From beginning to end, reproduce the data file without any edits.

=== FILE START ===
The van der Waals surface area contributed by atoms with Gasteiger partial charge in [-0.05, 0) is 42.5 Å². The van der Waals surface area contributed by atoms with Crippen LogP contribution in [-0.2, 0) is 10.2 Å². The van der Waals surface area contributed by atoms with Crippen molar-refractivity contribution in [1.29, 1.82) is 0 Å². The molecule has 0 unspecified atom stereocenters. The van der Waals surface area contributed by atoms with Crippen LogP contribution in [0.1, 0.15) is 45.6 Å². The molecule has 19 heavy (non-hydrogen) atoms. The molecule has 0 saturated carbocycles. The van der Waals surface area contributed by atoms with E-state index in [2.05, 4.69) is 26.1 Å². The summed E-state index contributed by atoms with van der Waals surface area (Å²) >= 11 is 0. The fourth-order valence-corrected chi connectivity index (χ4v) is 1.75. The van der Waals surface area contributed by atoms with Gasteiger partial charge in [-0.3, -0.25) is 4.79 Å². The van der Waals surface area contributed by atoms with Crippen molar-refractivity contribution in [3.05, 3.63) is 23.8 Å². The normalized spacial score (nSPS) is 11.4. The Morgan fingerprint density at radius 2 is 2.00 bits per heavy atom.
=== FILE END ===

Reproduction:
The van der Waals surface area contributed by atoms with Gasteiger partial charge in [-0.05, 0) is 42.5 Å². The van der Waals surface area contributed by atoms with Crippen LogP contribution in [-0.2, 0) is 10.2 Å². The van der Waals surface area contributed by atoms with Crippen molar-refractivity contribution in [1.29, 1.82) is 0 Å². The molecule has 0 unspecified atom stereocenters. The van der Waals surface area contributed by atoms with Crippen LogP contribution in [0.1, 0.15) is 45.6 Å². The molecule has 19 heavy (non-hydrogen) atoms. The molecule has 0 saturated carbocycles. The van der Waals surface area contributed by atoms with E-state index in [2.05, 4.69) is 26.1 Å². The summed E-state index contributed by atoms with van der Waals surface area (Å²) >= 11 is 0. The fourth-order valence-corrected chi connectivity index (χ4v) is 1.75. The van der Waals surface area contributed by atoms with Gasteiger partial charge in [-0.3, -0.25) is 4.79 Å². The van der Waals surface area contributed by atoms with Crippen molar-refractivity contribution in [3.05, 3.63) is 23.8 Å². The normalized spacial score (nSPS) is 11.4. The Morgan fingerprint density at radius 2 is 2.00 bits per heavy atom.